Moms pass on protective immunity to their children, and the ability to fight allergies is no exception.
Dr. Jay Lieberman, assistant professor of pediatrics at The University of Tennessee, reviewed research on women who received allergy shots–known as immunotherapy–while pregnant and found that they lowered their child’s chance of developing asthma, food allergies and eczema by up to 16%. Lieberman and his team queried 192 women ages 18 to 48 about both their allergies and those in their children, and accounted for other allergy-influencing factors such as breast feeding.
Previous research showed that mothers pass antibodies and other immune cells on to their child as infants’ first line of defense against bacteria and viruses, so the scientists believe that the immunotherapy provided by allergy shots could boost that protection against common allergens. In children and adults, the shots prevent the progression of allergies and lessen the symptoms of sneezing, watery eyes and runny noses.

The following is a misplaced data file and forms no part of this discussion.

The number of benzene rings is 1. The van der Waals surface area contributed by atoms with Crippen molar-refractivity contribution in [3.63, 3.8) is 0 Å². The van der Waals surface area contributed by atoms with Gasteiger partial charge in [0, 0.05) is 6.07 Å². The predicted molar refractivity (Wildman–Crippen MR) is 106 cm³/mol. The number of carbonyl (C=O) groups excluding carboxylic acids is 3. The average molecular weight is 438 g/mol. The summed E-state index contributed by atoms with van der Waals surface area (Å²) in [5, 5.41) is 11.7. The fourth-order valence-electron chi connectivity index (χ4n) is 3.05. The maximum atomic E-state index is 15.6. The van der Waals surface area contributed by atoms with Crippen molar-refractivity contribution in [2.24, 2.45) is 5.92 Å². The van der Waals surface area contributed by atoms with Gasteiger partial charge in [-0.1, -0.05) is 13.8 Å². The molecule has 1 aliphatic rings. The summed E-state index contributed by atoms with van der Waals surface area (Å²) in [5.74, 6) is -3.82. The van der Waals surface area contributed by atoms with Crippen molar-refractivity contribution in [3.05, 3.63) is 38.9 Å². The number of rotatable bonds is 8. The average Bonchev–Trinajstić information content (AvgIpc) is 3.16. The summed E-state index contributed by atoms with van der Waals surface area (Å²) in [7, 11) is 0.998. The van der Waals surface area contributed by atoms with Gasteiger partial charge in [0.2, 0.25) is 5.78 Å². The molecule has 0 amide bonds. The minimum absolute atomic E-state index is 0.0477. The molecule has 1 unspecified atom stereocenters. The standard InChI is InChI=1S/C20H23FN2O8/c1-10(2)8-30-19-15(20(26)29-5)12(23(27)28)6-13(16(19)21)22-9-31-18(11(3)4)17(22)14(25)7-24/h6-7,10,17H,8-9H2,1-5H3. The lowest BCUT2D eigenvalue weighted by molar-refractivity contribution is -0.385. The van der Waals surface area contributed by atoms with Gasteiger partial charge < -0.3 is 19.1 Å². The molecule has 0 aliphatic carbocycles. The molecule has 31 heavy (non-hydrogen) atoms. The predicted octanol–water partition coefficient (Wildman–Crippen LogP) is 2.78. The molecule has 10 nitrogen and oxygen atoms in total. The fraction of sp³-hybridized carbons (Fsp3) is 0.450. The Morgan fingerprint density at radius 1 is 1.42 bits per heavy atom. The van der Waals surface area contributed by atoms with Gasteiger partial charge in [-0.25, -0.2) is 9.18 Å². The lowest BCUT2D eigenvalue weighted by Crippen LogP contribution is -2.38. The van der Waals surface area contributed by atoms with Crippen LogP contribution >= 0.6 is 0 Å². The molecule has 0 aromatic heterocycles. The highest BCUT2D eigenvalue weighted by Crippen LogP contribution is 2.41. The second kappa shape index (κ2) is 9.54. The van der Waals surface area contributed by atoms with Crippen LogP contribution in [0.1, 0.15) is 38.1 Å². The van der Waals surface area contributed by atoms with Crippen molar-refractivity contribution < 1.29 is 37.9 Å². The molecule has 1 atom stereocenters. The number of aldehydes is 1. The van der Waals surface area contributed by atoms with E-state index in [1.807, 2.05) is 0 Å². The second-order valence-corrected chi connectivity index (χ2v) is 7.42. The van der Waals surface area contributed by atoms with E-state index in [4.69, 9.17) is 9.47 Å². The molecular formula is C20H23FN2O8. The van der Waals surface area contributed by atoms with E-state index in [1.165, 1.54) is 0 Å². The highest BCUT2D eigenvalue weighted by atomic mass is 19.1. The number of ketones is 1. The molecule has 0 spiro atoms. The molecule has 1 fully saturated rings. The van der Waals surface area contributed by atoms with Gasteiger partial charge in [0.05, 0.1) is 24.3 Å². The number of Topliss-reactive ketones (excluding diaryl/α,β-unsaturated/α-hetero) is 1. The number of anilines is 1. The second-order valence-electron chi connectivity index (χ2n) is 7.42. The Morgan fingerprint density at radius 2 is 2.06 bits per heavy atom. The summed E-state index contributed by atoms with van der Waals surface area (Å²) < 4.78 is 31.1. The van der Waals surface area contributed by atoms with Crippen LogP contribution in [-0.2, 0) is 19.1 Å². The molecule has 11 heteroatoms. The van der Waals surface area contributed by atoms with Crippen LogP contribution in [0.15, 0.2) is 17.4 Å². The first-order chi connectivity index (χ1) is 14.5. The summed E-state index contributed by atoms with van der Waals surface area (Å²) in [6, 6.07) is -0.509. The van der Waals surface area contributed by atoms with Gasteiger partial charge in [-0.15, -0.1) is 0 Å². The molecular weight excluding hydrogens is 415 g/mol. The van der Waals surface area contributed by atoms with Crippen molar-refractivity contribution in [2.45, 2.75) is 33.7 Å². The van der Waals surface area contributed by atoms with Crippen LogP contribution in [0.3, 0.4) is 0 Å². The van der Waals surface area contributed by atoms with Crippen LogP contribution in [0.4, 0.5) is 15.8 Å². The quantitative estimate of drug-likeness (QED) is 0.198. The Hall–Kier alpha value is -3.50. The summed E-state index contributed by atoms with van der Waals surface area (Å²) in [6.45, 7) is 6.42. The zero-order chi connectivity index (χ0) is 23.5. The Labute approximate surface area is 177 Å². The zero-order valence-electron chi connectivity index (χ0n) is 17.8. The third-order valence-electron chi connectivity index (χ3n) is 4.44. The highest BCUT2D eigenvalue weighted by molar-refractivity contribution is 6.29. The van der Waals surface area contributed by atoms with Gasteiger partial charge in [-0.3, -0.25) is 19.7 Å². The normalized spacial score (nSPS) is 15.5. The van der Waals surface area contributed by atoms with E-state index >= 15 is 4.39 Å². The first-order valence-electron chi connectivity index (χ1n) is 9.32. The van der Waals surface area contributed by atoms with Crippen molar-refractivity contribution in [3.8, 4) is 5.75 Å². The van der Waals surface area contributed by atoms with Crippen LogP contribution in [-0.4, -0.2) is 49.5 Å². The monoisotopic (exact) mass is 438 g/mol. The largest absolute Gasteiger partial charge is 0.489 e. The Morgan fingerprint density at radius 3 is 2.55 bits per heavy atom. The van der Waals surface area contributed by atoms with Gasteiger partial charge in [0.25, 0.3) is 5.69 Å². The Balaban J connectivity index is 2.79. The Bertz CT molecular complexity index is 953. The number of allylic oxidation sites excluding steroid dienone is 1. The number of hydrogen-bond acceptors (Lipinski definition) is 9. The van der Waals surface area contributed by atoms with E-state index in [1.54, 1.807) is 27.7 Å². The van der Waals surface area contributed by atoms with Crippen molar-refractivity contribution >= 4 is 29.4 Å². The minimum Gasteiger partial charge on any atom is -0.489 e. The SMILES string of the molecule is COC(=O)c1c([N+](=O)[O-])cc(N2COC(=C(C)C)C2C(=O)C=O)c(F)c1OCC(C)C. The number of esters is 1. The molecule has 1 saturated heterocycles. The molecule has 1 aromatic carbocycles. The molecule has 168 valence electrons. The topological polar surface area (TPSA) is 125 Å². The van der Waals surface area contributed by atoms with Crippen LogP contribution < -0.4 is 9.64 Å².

The findings are encouraging because kids born to parents who both have allergies have a 75% chance of also developing the immune-based reactions. If mothers could prevent their kids from having allergies by getting allergy shots while pregnant, the authors argue it could significantly cut health care costs related to the condition.
“More research is needed to understand if mothers can truly prevent allergies in their children by receiving allergy shots during or before pregnancy. However, these study results show there is a strong association which is very encouraging as allergists to explore this possibility,” said Lieberman in a statement.
The results were presented at the American College of Allergy, Asthma and Immunology (ACAAI).